The deal will be overseen by an all-powerful “co-ordination committee”, chaired by the Government, but not including Northern Ireland Secretary James Brokenshire, who must be seen to remain politically neutral.

Shadow Chancellor John McDonnell said: “The same Conservative Party which spent the recent election campaign saying there was no money available for the crisis in the NHS and schools has now found at least £1bn to buy a parliamentary majority, with some reports suggesting it could be as much as £2bn.”

He added: “Let’s call this grubby deal what it is, this is a straightforward political bribe to desperately prop up Theresa May in office.”

Labour’s leader in Wales Carwyn Jones branded it “a straight bung to keep a weak Prime Minister and a faltering Government in office”, calling it “outrageous that the Prime Minister believes she can secure her own political future by throwing money at Northern Ireland while completely ignoring the rest of the UK”.

Plaid Cymru's leader in Westminster also said any commitments to Northern Ireland should be matched for Wales.

Liberal Democrat outgoing leader Tim Farron said it is a “shoddy little deal”, adding: “The nasty party is back, propped up by the DUP.

“While our schools are crumbling and our NHS is in crisis, Theresa May chooses to throw cash at ten MPs in a grubby attempt to keep her Cabinet squatting in No 10.”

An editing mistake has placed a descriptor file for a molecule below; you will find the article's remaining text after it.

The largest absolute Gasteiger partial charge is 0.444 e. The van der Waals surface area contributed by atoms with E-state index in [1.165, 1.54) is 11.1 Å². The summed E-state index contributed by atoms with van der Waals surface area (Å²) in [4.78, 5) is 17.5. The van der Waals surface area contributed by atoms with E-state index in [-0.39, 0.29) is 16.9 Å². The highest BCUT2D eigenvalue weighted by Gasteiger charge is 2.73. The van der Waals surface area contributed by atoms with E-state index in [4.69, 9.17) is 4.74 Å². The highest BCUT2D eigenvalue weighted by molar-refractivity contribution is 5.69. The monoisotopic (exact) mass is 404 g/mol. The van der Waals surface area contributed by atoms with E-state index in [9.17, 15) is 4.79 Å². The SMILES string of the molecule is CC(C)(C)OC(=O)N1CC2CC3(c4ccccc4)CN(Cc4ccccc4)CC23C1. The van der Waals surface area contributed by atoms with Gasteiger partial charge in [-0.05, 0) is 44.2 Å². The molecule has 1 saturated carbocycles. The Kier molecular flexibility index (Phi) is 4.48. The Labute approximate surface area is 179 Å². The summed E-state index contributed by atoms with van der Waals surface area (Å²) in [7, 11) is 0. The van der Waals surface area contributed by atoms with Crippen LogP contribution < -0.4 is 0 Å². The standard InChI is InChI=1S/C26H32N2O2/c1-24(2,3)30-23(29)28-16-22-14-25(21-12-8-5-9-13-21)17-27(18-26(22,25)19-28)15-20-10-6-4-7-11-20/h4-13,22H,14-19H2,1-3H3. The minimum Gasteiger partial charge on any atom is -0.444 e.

Scottish First Minister and SNP leader Nicola Sturgeon called it a “grubby DUP deal to let [Theresa May] cling to power”.

Anti-Brexit campaigner Gina Miller said that Northern Ireland was continuing to take advantage of its already generous spending terms.

“Even before the extra cash given to Northern Ireland, the province was already benefiting from £11,000 public spending per head of population, compared to just £8,8000 for England – how is this fair,” she told the Guardian.

Attention quickly shifted on to Sinn Fein, whose participation in a power-sharing executive will be a requirement for the new funding to be allocated to Stormont.

The party had previously refused to form an administration with Ms Foster following a row over a botched green energy scheme, but they did not rule out the possibility of a return on Monday evening, even signalling there is a way forward.

Arlene Foster revealing the terms of the deal outside Downing Street
Arlene Foster revealing the terms of the deal outside Downing Street (Getty)

Party president Gerry Adams said: “We may be able to say ‘well done Arlene’, when we have the executive in place.”

He added in a statement: “There is work to be done by the DUP and only limited time to do this…the allocation of additional funds could help to ease the enormous pressure on our public services.

“The devil is in the detail.”

He focused his criticism on arguments that the deal would allow for “continued Tory austerity and cuts to public services” and a “Tory Brexit which threatens the Good Friday Agreement”.

A particular sticking point could be a commitment to ensure the Armed Forces Covenant, which underpins the good treatment of British service personal, is implemented in Northern Ireland.

Mr Adams said: “Sinn Fein will resolutely oppose any attempt to give preferential treatment to British forces, either in terms of legacy or the provision of public services.”

If negotiators in Northern Ireland miss Thursday’s deadline for a new agreement to restore devolved government, they face the prospect of direct rule being reimposed from Westminster, and any additional spending being allocated by the UK Government.